Friday, November 20, 2009

Econometric Society Fellows: A Tale of Two Duncans

The Fellows of the Econometric Society are an elite group of economists, numbering less than 500, nominated and elected by their peers:
To be eligible for nomination as a Fellow, a person must have published original contributions to economic theory or to such statistical, mathematical, or accounting analyses as have a definite bearing on problems in economic theory... Candidates elected to Fellowship are those with a total number of check marks at least equal to 30 percent of the number of mail ballots submitted by Fellows. Over the past decade about 15 candidates per year have been elected as new Fellows.
Among the most recently elected fellows is 84 year old R. Duncan Luce, who by most accounts should have been elected decades ago. Jeff Ely (himself a newly elected fellow) explains why it took so long:
The problem is that there are many economists and its costly to investigate each one to see if they pass the bar. So you pick a shortlist of candidates who are contenders and you investigate those.  Some pass, some don’t.  Now, the next problem is that there are many fellows and many non-fellows and its hard to keep track of exactly who is in and who is out.  And again it’s costly to go and check every vita to find out who has not been admitted yet.
So when you pick your shortlist, you are including only economists who you think are not already fellows.  Someone like Duncan Luce, who certainly should have been elected 30 years ago most likely was elected 30 years ago so you would never consider putting him on your shortlist.
Indeed, the simple rule of thumb you would use is to focus on young people for your shortlist.  Younger economists are more likely to be both good enough and not already fellows.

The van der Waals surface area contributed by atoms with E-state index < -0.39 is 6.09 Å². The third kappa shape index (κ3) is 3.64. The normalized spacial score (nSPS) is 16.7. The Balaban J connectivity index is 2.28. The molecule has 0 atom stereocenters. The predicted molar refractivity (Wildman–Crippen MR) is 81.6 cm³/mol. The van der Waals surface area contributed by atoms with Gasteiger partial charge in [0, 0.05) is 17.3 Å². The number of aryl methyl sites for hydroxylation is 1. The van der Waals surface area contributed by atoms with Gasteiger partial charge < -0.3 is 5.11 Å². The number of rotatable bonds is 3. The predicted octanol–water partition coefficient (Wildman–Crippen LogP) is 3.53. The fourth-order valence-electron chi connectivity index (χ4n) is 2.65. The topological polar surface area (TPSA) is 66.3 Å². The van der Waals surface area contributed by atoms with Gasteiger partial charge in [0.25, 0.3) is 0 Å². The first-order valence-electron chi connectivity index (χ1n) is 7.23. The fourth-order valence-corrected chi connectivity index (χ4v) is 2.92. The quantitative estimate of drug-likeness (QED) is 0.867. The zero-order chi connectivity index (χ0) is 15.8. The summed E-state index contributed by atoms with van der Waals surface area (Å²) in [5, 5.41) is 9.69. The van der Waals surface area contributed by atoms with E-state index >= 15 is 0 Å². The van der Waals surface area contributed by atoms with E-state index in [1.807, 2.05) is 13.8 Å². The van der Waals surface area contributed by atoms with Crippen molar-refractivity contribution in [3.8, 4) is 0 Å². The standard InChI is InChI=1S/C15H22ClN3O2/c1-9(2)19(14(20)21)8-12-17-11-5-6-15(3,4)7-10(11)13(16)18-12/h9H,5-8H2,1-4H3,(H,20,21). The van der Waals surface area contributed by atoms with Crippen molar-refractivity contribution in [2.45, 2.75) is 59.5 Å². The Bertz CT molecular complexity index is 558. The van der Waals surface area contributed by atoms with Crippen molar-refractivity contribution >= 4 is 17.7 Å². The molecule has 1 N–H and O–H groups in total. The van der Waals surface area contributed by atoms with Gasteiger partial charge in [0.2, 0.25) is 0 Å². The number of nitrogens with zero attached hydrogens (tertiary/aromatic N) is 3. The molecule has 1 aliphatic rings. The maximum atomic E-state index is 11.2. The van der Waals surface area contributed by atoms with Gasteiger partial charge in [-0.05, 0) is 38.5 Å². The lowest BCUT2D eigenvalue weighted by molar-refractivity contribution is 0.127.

This makes sense. But the proliferation of blogs makes the costs of identifying individuals who have been unfairly overlooked much lower, because the task can be decentralized. Anyone anywhere in the world can make a case and hope that some existing fellows take notice.
In this spirit, let me make a case for Duncan Foley. While still a graduate student in the 1960's, Foley introduced what is now a standard concept of fairness into general equilibrium theory. Here's what Andrew Postlewaite wrote in 1988 about this innovation:
Nearly 20 years ago Duncan Foley introduced a notion of fairness which was completely consistent with standard economic models. This notion was that of envy, or more precisely, lack of envy. An economic outcome was said to be envy-free if no one preferred another's final bundle of goods and services to his or her own bundle. The concept is both compelling and easily accommodated in standard economic models. It is attractive on several grounds. First, it is ordinal - it does not depend upon the particular utility function representing one's preferences, and thus avoids all the problems associated with interpersonal comparison of utilities. Second, the concept relies on precisely the same economic data necessary to determine the efficiency or nonefficiency of the outcomes associated with a particular policy. After Foley introduced this concept into modern economics a number of economists, including Pazner, Schmeidler, Varian, Vind, and Yaari, analyzed and extended the concept.
It is now more than 40 years since Foley developed these ideas. For the concept of envy-free allocations alone he deserves to be elected, but this is just one of several notable contributions. His papers on the core of an economy with public goods (Econometrica 1970), equilibrium with costly marketing (Journal of Economic Theory 1970), portfolio choice and growth (American Economic Review 1970), asset management with trading uncertainty (Review of Economic Studies 1975), and asset equilibrium in macroeconomic models (Journal of Political Economy 1975) all continue to be widely cited. He has made influential contributions to Marxian economics (Journal of Economic Theory 1982) and used ideas from classical thermodynamics to understand price dispersion (Journal of Economic Theory 1994). And he has written several books, including a pioneering effort in 1971 with Miguel Sidrauski on monetary and fiscal policy in a growing economy.

It is my hope that someday soon he will be nominated and elected a new fellow of the Econometric Society, an honor he so richly deserves.

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